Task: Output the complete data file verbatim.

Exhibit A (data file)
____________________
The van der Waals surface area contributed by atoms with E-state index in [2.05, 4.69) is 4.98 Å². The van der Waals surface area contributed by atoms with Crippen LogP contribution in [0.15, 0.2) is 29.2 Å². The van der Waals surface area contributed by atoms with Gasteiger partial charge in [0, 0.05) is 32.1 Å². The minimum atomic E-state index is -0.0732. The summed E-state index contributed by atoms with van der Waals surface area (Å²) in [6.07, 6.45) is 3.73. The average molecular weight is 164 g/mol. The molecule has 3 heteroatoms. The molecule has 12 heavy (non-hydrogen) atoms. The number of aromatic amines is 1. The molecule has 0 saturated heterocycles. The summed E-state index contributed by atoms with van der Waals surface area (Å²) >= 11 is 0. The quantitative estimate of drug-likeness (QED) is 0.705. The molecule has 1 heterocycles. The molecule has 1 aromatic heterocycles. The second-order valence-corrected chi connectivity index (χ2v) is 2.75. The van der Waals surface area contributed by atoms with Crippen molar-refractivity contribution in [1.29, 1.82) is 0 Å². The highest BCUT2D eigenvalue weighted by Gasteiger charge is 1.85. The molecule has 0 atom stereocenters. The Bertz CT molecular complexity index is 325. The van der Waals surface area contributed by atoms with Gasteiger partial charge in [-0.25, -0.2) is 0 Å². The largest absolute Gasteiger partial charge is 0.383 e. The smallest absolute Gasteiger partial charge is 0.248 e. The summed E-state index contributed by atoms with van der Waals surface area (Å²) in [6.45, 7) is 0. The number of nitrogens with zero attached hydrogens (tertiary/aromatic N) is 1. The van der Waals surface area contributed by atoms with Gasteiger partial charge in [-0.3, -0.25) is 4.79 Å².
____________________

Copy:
The van der Waals surface area contributed by atoms with E-state index in [2.05, 4.69) is 4.98 Å². The van der Waals surface area contributed by atoms with Crippen LogP contribution in [0.15, 0.2) is 29.2 Å². The van der Waals surface area contributed by atoms with Gasteiger partial charge in [0, 0.05) is 32.1 Å². The minimum atomic E-state index is -0.0732. The summed E-state index contributed by atoms with van der Waals surface area (Å²) in [6.07, 6.45) is 3.73. The average molecular weight is 164 g/mol. The molecule has 3 heteroatoms. The molecule has 12 heavy (non-hydrogen) atoms. The number of aromatic amines is 1. The molecule has 0 saturated heterocycles. The summed E-state index contributed by atoms with van der Waals surface area (Å²) >= 11 is 0. The quantitative estimate of drug-likeness (QED) is 0.705. The molecule has 1 heterocycles. The molecule has 1 aromatic heterocycles. The second-order valence-corrected chi connectivity index (χ2v) is 2.75. The van der Waals surface area contributed by atoms with Crippen molar-refractivity contribution in [1.29, 1.82) is 0 Å². The highest BCUT2D eigenvalue weighted by Gasteiger charge is 1.85. The molecule has 0 atom stereocenters. The Bertz CT molecular complexity index is 325. The van der Waals surface area contributed by atoms with Gasteiger partial charge in [-0.25, -0.2) is 0 Å². The largest absolute Gasteiger partial charge is 0.383 e. The smallest absolute Gasteiger partial charge is 0.248 e. The summed E-state index contributed by atoms with van der Waals surface area (Å²) in [6.45, 7) is 0. The number of nitrogens with zero attached hydrogens (tertiary/aromatic N) is 1. The van der Waals surface area contributed by atoms with Gasteiger partial charge in [-0.3, -0.25) is 4.79 Å².